Twin discrimination

Amongst the Antambahoaka people of Madagascar, living in the Mananjary village, twins are regarded as a curse and it is believed that twins cause family misfortune or death. Women who give birth to twins are often encouraged to abandon one or both twins or they face ostracization by their community. Twins are often taken to remote and desolate parts of the island, abandoned and left alone to die. More recently, after the establishment of orphanages by Christian Missionaries, more women are abandoning their twins there (Taylor, 2020).

Twin taboo is a sensitive topic because of its ancestral ties. Although there are laws protecting twins, cultural laws override legal laws. The government respects cultural beliefs which results in very few measures to address the issue (Chaudhuri, 2019). The historical reason as to why twins are discriminated against stems from a French revolt in 1947 where a Malagasy queen forgot one of her twins whilst fleeing to safety. She later sent her soldiers to find the other twin but they were all killed. Because of this long-standing historical story, the Antamahoaka people believe that twins are bad luck (Taylor, 2020).

Nationality discrimination

Madagascar has explicit discriminatory nationality laws, a product of their colonial history with France. Discriminatory nationality laws were set in place along ethnic and gender lines (d’Orsi, 2017). In 1966, Madagascar denounced the 1954 Convention Relating to the Status of Stateless Persons and has not ratified the 1961 Convention on the Reduction of Statelessness. There are unequal and discriminatory approaches to nationality rights for men and women and children born out of wedlock.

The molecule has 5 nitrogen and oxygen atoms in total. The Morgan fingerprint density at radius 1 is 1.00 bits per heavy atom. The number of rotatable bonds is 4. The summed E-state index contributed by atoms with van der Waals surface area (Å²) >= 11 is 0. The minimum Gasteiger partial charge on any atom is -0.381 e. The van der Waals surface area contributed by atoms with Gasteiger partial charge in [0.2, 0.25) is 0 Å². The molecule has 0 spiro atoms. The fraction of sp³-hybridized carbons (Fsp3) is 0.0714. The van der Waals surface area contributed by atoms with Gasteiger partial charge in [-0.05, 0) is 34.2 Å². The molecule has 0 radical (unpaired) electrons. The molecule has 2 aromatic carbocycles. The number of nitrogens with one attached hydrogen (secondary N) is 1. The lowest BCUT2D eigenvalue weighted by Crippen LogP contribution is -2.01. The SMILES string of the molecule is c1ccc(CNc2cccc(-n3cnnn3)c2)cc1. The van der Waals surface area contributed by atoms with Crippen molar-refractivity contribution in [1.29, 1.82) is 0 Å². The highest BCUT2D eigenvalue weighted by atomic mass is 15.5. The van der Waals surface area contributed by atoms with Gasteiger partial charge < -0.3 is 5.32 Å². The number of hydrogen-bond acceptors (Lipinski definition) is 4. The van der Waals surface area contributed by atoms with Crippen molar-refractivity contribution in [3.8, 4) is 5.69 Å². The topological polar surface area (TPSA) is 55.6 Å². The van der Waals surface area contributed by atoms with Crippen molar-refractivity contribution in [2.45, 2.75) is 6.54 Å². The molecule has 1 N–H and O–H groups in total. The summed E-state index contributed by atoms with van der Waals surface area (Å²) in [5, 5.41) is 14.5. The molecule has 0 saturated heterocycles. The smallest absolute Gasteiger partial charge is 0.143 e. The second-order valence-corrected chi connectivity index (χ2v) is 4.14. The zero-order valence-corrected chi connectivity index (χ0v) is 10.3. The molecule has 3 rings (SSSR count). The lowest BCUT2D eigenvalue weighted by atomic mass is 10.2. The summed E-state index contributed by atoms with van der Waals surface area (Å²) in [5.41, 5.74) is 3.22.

Children are able to acquire Madagascan nationality from their father, however, it is much more limiting to acquire nationality through their mothers (Equal Rights Trust, 2015). Children born to a Malagasy mother and a foreign father are able to apply to acquire Madagascan nationality before the age of 21. Children born to a Malagasy father out of wedlock are also able to apply for nationality, however they are vulnerable to the government’s decision as to whether they are worthy of citizenship or being directly discriminated against on the grounds of disability (Equal Rights Trust, 2015).

Child marriage

Madagascar has some of the highest rates in the world for child marriage. Oftentimes for poverty stricken families, early child marriage is seen as a means of survival (ECPAT Netherlands, 2014). There are regional variations in the child marriage rates around Madagascar. Girls that come from poorer regions, predominately in the south such as Toliara, show the highest rates of child marriage, with 69% of girls married before the age of 18; in the northwest region of Mahajanga 59%; in the northern region of Antsiranana 58% and in the eastern region of Fianaranstsoa 41% (UNFPA, 2017).

With approximately 91% of the population living below the poverty line in Madagascar, child marriage, poverty and education are all interconnected. The girls who are married off at a young age often come from vulnerable, poor and uneducated families in the rural parts of Madagascar. Around 60% of young girls who are married, pregnant or have given birth are at a disadvantage of accessing education as compared to 31% of girls who aren’t in that particular situation (UNICEF Madagascar, 2018).

Traditional practices in Madagascar vary according to the different regions and ethnic communities. An important precondition to marriage is for girls to prove that they are fertile. In order for girls to prove this, some communities allow girls as young as twelve to follow sexual initiation rites where they will stay with a boy/man overnight. In 2007, the Matrimonial Act was changed by the government, changing the minimum age of marriage to 18 for both boys and girls. Customary marriages do not fall under this Act and they are not subject to any age limitation (UNFPA, 2017).